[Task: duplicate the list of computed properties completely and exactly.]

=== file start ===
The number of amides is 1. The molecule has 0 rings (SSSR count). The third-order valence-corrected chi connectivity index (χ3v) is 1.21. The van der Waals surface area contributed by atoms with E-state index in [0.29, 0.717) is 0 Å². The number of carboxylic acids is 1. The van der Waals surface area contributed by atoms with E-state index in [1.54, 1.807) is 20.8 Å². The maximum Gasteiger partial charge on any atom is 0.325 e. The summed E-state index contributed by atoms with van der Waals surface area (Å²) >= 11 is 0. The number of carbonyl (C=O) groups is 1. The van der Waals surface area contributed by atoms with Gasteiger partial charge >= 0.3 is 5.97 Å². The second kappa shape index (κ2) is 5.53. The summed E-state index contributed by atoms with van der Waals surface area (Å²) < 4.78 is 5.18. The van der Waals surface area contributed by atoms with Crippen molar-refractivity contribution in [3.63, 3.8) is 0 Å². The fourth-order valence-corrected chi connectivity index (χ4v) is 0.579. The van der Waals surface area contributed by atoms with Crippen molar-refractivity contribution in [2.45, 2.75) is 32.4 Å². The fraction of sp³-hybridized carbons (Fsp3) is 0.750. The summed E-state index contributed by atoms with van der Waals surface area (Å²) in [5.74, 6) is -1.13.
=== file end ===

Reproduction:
The number of amides is 1. The molecule has 0 rings (SSSR count). The third-order valence-corrected chi connectivity index (χ3v) is 1.21. The van der Waals surface area contributed by atoms with E-state index in [0.29, 0.717) is 0 Å². The number of carboxylic acids is 1. The van der Waals surface area contributed by atoms with E-state index in [1.54, 1.807) is 20.8 Å². The maximum Gasteiger partial charge on any atom is 0.325 e. The summed E-state index contributed by atoms with van der Waals surface area (Å²) >= 11 is 0. The number of carbonyl (C=O) groups is 1. The van der Waals surface area contributed by atoms with Gasteiger partial charge >= 0.3 is 5.97 Å². The second kappa shape index (κ2) is 5.53. The summed E-state index contributed by atoms with van der Waals surface area (Å²) < 4.78 is 5.18. The van der Waals surface area contributed by atoms with Crippen molar-refractivity contribution in [3.63, 3.8) is 0 Å². The fourth-order valence-corrected chi connectivity index (χ4v) is 0.579. The van der Waals surface area contributed by atoms with Crippen molar-refractivity contribution in [2.45, 2.75) is 32.4 Å². The fraction of sp³-hybridized carbons (Fsp3) is 0.750. The summed E-state index contributed by atoms with van der Waals surface area (Å²) in [5.74, 6) is -1.13.